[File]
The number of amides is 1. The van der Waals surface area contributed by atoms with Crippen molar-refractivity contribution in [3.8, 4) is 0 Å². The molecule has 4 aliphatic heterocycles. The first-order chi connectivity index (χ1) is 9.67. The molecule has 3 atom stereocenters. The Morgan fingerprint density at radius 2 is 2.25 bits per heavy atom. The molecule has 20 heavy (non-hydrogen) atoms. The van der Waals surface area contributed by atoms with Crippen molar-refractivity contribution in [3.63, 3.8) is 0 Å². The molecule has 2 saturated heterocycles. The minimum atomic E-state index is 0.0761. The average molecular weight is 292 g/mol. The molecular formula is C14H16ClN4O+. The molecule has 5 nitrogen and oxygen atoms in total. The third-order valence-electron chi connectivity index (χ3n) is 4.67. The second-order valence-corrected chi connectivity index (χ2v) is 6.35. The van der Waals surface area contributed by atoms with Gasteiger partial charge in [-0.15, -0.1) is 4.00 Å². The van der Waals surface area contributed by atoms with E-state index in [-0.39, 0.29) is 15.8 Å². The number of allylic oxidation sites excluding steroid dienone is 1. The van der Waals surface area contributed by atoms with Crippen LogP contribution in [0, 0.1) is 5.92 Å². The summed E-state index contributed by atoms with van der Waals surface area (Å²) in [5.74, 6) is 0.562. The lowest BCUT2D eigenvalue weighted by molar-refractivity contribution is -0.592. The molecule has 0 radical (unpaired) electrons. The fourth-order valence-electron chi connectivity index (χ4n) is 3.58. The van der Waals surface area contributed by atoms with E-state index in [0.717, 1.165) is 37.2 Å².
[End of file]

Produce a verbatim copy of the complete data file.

The number of amides is 1. The van der Waals surface area contributed by atoms with Crippen molar-refractivity contribution in [3.8, 4) is 0 Å². The molecule has 4 aliphatic heterocycles. The first-order chi connectivity index (χ1) is 9.67. The molecule has 3 atom stereocenters. The Morgan fingerprint density at radius 2 is 2.25 bits per heavy atom. The molecule has 20 heavy (non-hydrogen) atoms. The van der Waals surface area contributed by atoms with Crippen molar-refractivity contribution in [3.63, 3.8) is 0 Å². The molecule has 2 saturated heterocycles. The minimum atomic E-state index is 0.0761. The average molecular weight is 292 g/mol. The molecular formula is C14H16ClN4O+. The molecule has 5 nitrogen and oxygen atoms in total. The third-order valence-electron chi connectivity index (χ3n) is 4.67. The second-order valence-corrected chi connectivity index (χ2v) is 6.35. The van der Waals surface area contributed by atoms with Gasteiger partial charge in [-0.15, -0.1) is 4.00 Å². The van der Waals surface area contributed by atoms with E-state index in [-0.39, 0.29) is 15.8 Å². The number of allylic oxidation sites excluding steroid dienone is 1. The van der Waals surface area contributed by atoms with Crippen LogP contribution in [0, 0.1) is 5.92 Å². The summed E-state index contributed by atoms with van der Waals surface area (Å²) in [5.74, 6) is 0.562. The lowest BCUT2D eigenvalue weighted by molar-refractivity contribution is -0.592. The molecule has 0 radical (unpaired) electrons. The fourth-order valence-electron chi connectivity index (χ4n) is 3.58. The van der Waals surface area contributed by atoms with E-state index in [0.717, 1.165) is 37.2 Å².